If the application calls for reading parts or boxes moving on a conveyor, then a small fixed reader is a good choice. A fixed reader saves the time needed to pick up the reader, scan the code, and set it back down again.

In addition, fixed readers have a much smaller form factor than handheld readers, says Klebe. For example, the MicroHAWK V430-F code reader from Omron measures just 44.5 by 44.5 25.4 millimeters. Rated IP65 or IP67, the reader features X-Mode advanced decoding algorithms; advanced data output formatting; liquid-lens autofocus for reading codes at different distances; and optional LED lighting for extra illumination in red, white, blue or infrared. Sensor resolution ranges from 0.3 to 5 megapixels. A variety of interfaces are available, including Ethernet and Profinet.


What’s New

Code-reading technology has advanced in recent years to accommodate changing needs in the automotive, aerospace and medical device industries.

As with any electronic technology, the hardware has become smaller, faster and more powerful. Sensor resolution has increased, too. And, with the growing interest in Industry 4.0 technologies, today’s code readers offer a variety of network connectivity options.

However, the real progress has been made in the software, says Klebe. Advanced decoding algorithms give today’s readers the ability to read damaged codes, small codes, low-contrast codes, and codes on curved or glossy surfaces. Software improvements also enable readers to scan a variety of products on the same line.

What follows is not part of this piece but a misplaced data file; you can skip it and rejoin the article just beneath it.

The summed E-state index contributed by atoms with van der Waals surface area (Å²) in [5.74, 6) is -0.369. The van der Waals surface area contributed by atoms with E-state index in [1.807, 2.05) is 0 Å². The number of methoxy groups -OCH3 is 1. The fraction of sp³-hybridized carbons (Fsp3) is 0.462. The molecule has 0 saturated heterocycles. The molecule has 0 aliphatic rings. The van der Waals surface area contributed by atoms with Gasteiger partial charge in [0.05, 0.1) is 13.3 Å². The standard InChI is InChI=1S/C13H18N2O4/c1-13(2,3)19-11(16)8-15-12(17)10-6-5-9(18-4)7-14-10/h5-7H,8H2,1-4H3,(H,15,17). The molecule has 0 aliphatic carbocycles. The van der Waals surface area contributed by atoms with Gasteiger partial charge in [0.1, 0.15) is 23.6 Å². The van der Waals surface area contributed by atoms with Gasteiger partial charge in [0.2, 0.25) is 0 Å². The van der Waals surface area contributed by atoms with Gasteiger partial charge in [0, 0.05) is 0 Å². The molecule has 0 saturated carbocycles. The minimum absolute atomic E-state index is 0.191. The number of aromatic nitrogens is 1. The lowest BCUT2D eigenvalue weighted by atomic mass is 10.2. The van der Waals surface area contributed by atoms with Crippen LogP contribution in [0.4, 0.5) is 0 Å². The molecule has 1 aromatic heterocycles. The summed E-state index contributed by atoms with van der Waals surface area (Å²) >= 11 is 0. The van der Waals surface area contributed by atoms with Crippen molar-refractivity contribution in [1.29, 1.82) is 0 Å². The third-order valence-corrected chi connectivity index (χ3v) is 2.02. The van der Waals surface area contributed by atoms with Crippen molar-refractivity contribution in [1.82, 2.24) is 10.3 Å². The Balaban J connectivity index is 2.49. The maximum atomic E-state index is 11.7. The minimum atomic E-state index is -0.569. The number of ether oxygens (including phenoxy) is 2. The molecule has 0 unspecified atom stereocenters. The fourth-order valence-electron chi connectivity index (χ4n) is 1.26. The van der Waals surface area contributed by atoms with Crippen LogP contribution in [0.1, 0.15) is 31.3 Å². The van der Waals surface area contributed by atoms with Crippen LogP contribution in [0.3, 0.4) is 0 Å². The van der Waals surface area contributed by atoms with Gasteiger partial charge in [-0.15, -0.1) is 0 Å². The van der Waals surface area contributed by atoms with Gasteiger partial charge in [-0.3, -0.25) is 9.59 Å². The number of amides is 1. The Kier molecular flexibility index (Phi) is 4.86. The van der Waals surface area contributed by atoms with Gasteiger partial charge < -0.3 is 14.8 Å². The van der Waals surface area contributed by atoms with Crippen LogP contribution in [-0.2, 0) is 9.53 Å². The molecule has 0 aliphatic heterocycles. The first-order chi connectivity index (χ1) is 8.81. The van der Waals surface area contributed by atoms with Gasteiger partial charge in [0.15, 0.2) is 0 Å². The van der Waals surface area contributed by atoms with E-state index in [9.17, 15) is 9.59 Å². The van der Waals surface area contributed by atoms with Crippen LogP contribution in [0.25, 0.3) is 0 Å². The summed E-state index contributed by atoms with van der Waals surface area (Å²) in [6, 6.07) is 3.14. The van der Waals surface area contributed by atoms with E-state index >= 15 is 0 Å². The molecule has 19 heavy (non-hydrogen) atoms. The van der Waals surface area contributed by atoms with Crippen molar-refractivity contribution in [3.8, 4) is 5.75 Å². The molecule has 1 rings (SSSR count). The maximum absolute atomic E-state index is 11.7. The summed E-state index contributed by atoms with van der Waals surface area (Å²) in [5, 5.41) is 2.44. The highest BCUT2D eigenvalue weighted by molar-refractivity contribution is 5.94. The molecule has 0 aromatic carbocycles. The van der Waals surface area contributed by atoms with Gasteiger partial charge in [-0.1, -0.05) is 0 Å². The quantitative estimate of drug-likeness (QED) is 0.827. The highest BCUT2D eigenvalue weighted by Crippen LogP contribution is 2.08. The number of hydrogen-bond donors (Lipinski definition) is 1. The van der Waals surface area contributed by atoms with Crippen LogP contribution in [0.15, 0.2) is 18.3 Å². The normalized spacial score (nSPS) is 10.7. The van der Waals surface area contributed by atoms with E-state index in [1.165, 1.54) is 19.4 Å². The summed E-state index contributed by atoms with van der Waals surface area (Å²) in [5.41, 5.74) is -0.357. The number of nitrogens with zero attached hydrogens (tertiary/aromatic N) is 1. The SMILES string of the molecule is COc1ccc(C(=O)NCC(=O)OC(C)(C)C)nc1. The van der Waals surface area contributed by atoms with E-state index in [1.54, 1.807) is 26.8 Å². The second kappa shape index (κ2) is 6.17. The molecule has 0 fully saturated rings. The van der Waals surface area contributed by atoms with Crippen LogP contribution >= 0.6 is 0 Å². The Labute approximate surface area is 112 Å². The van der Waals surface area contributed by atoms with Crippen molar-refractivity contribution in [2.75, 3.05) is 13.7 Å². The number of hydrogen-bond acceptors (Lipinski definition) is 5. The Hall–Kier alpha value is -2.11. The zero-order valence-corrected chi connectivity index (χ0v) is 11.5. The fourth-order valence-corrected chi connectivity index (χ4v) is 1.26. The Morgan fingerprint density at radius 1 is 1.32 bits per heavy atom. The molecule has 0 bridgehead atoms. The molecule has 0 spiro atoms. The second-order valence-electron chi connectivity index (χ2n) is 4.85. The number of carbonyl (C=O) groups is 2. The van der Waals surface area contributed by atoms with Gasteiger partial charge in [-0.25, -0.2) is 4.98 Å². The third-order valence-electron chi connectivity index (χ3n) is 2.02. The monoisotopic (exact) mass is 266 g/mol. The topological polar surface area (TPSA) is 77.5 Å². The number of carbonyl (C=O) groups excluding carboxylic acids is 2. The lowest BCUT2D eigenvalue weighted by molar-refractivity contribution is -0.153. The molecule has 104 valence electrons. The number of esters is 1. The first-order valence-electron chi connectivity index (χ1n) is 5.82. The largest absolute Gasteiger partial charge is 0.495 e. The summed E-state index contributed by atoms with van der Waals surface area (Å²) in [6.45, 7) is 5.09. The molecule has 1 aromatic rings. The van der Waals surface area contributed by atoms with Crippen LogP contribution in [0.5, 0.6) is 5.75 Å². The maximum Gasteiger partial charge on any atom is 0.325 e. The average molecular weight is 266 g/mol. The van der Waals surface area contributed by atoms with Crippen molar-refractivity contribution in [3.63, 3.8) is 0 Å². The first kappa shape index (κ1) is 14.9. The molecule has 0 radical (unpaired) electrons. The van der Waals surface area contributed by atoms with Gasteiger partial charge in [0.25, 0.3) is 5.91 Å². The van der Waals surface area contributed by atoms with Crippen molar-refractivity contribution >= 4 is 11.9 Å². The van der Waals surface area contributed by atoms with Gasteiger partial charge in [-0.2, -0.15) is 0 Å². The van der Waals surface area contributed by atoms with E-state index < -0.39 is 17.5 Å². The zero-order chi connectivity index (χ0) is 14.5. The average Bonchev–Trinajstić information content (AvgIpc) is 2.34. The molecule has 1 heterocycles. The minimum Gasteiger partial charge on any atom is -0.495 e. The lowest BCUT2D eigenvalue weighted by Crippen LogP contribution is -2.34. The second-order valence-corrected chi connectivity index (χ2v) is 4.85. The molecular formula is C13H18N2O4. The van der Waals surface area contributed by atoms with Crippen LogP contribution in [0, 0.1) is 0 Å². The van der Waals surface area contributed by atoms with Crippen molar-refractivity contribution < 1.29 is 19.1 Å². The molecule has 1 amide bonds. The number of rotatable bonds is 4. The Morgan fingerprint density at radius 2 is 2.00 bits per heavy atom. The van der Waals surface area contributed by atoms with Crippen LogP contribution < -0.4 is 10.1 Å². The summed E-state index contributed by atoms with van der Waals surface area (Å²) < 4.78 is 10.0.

The new BVS HS-P handheld bar code readers from Balluff read all common 2D, 1D and stacked bar codes quickly and reliably. The HDW variant can read high-resolution codes (to 2.5 mil for 1D) as well as large areas (up to DIN A4) from a distance of up to 70 centimeters. The DPW variant is optimized for reading codes marked directly on parts. The reader offers industry standard IP 65 protection and can withstand repeated drops on concrete from a distance of up to 2 meters. Wireless models with Bluetooth give users maximum mobility up to 100 meters from the base station.


Tips and Tricks

For optimal results in a code-reading application, start with a high-quality code, advises Welch. “I high-contrast code is best—black on white or dark on light is ideal,” he says.

As with any machine vision application, lighting is critical. Off-angle lighting will minimize glare and allow the sensor to read the entire code.

Many manufacturers are using vision sensors not to read codes, but to inspect them for quality. “Manufacturers need to ensure that a code can be read throughout the supply chain,” says Klebe. “You might be using a high-quality code reader, but the guy in a warehouse in the next state might not be.”

When specifying code-reading technology, engineers are well-advised to consider not just their current needs, but their future needs, as well. “You don’t want to be boxed in by your technology,” says Klebe. “Will the size of the part or product change over time? Someday, you might need to read a smaller code. How will your information needs change? What data will you be tracking in the future?"